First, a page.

The resulting approximate-delivered-volume signal is connected through a line 50 to a conventional differentiator 52, and the generated flow rate signal is connected through a line 54 to a third input to the summing amplifier 42 with a derived multiplying factor of +K Under some conditions the system pressure P,, may remain above atmospheric pressure at the end of the expiration phase, and an erroneous compliance volume signal will be fed to the summing amplifier 42. As an example, in some respirator applications, a technique known as Positive End-Expiratory Pressure or PEEP is used. In this technique, the patients expiration is intentionally stopped at above atmospheric pressure. To correct this error, a conventional track-and hold network 58 is connected through a line 60 to the intermediate compliance volume signal on line 24. The network 58 tracks the intermediate compliance volume during the expiration phase and then holds that value as an initial compliance volume error during the inspiration phase. The held compliance signal is connected through a line 62 to a fourth input to the summing amplifier 42 with a multiplication factor of K, to correct the generated delivered volume signal. Thus, the delivered volume will be correctly calculated from an initial compliance volume starting point of zero, independent of initial pressure at the onset of the inspiration phase.

The summation of the heatand compliancecompensated volume signal on line 40, the apparent volume signal on line 34, the flow rate signal on line 54 and the held compliance signal on line 62 in summing amplifier 42 results in an output signal on line 56 indicative of the delivered gas volume to the patient. This signal serves as a first input to the comparator 20, the second input being the desired volume signal. When the two are equal, the comparator generates the end inspiration signal on line 21 to end the inspiration phase and begin the expiration phase.

FIG. 2 illustrates the method of the invention. Following the start of inspiration, a first step is to monitor the apparent volume delivered by the bellows. The second step is tocalculate the intermediate compliance volume, followed by the third step of compensating the intermediate compliance volume for heat. Concurrently, the fourth step of measuring the flow rate can he performed.

In the fifth step, the compensating factors are combined into a compensated compliance volume, and the result subtracted from the apparent volume to obtain the actual delivered volume to the patient. In the sixth step, the delivered volume is compared with a preselected desired volume, and when the two are equal, 5 and end inspiration signal is generated to terminate the inspiration phase and begin the expiration phase.

Thus, the method and apparatus of the present invention provide a substantially reliable and accurate means for compensating volume-limited ventilation systems, particularly such systems designed for ventilating infants. The invention compensates for changes in patient and system changes to deliver a substantially constant volume of gas to a patient.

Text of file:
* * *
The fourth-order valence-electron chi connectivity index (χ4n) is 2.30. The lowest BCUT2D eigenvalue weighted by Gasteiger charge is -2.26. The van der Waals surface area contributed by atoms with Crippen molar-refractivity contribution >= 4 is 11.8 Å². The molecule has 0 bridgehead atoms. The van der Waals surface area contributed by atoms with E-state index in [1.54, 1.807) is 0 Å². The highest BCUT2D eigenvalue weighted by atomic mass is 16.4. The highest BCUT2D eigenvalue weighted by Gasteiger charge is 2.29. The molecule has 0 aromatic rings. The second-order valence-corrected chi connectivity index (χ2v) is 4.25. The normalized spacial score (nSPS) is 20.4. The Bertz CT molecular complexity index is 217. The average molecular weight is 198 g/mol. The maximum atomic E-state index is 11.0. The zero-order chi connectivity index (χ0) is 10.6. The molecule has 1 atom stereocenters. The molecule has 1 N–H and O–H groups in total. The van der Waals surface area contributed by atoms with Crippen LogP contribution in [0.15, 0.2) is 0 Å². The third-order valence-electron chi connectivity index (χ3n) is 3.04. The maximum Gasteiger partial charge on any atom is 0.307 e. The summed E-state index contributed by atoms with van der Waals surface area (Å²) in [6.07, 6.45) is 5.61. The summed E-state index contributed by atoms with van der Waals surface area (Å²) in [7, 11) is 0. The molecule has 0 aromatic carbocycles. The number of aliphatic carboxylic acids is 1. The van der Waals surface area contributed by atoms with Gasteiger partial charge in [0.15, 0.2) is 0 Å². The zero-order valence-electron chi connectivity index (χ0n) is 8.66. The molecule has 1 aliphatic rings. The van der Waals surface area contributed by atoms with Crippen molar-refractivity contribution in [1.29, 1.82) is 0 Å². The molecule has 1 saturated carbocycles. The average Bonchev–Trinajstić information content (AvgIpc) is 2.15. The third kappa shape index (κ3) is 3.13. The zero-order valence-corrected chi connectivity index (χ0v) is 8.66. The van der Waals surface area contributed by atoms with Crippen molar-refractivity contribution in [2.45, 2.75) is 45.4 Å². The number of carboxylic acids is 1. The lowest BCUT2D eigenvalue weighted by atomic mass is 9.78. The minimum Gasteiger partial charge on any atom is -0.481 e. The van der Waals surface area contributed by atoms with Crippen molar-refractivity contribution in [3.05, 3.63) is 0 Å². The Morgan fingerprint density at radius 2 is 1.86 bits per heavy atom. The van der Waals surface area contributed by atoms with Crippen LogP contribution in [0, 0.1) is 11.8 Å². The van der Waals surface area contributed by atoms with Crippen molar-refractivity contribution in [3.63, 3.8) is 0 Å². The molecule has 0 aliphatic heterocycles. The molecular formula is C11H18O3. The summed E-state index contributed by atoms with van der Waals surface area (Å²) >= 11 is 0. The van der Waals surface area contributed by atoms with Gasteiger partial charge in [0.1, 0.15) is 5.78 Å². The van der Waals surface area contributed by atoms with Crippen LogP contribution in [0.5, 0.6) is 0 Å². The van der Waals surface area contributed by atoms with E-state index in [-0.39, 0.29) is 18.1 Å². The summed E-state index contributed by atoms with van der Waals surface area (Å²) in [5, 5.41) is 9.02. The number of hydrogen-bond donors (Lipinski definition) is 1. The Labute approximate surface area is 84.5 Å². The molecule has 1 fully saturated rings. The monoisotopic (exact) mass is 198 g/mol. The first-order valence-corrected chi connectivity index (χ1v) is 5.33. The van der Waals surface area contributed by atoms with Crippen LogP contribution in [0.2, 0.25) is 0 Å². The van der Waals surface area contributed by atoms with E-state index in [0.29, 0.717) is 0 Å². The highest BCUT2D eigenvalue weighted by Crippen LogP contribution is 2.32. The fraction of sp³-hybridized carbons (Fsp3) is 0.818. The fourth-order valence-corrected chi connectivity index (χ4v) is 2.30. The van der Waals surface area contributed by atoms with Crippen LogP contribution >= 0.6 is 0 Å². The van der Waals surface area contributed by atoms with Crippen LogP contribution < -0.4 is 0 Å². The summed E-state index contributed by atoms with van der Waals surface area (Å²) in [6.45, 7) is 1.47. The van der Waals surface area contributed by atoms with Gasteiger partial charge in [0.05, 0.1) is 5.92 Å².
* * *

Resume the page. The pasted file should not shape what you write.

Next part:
It will be appreciated that while a specific, presently preferred embodiment of the invention has been described in detail, various modifications can be made without departing from the spirit and scope of the invention. Accordingly, it is not intended that the invention be limited except by the appended claims.

I claim: 1. A method of compliance compensation for a volume-limited ventilator, comprising the steps of:

monitoring the apparent volume delivered by the 25 ventilator;

monitoring the delivery system pressure of the ventilator;

computing an intermediate compliance volume determined by the algebraic product of said system pressure and a total machine compliance of the ventilator;

deriving a time-decreasing compensation factor dependent upon the substantially transient heating of said gas due to rapid system pressurization; multiplying said intermediate compliance volume by said time-decreasing compensation factor to produce a compensated compliance volume; and subtracting said compensated compliance volume from said apparent volume to determine the actual delivered volume of said ventilator. 2. A method of compliance compensation as defined in claim 1, and further including the steps of independently subtracting said compensated compliance volume from said apparent volume to determine independently an approximation to said actual delivered volume; differentiating said independently determined approximate delivered volume to determine the flow rate of said approximate delivered volume; and

using said flow rate to correct said actual delivered monitoring the delivery system pressure oil-the ventilator; v

computing an intermediate Compliance volume determined by the algebraic product of said system pressure and a total machine compliance of the ventilator;

compensating said intermediate compliance, volume for the heating of said gas under said system pressure by multiplying said intermediate compliance volume by the factor where i A is an empirically derived constant for each ventilator, z is the time,. and T is the thermal cooling time constant of the gas in the ventilator the result being a compensated compliance volume; and

subtracting said compensated compliance volume from said apparent volume to determine the actual delivered volume of said ventilator. 6. A method of compliance compensation as defined in claim 5, and further including the steps of: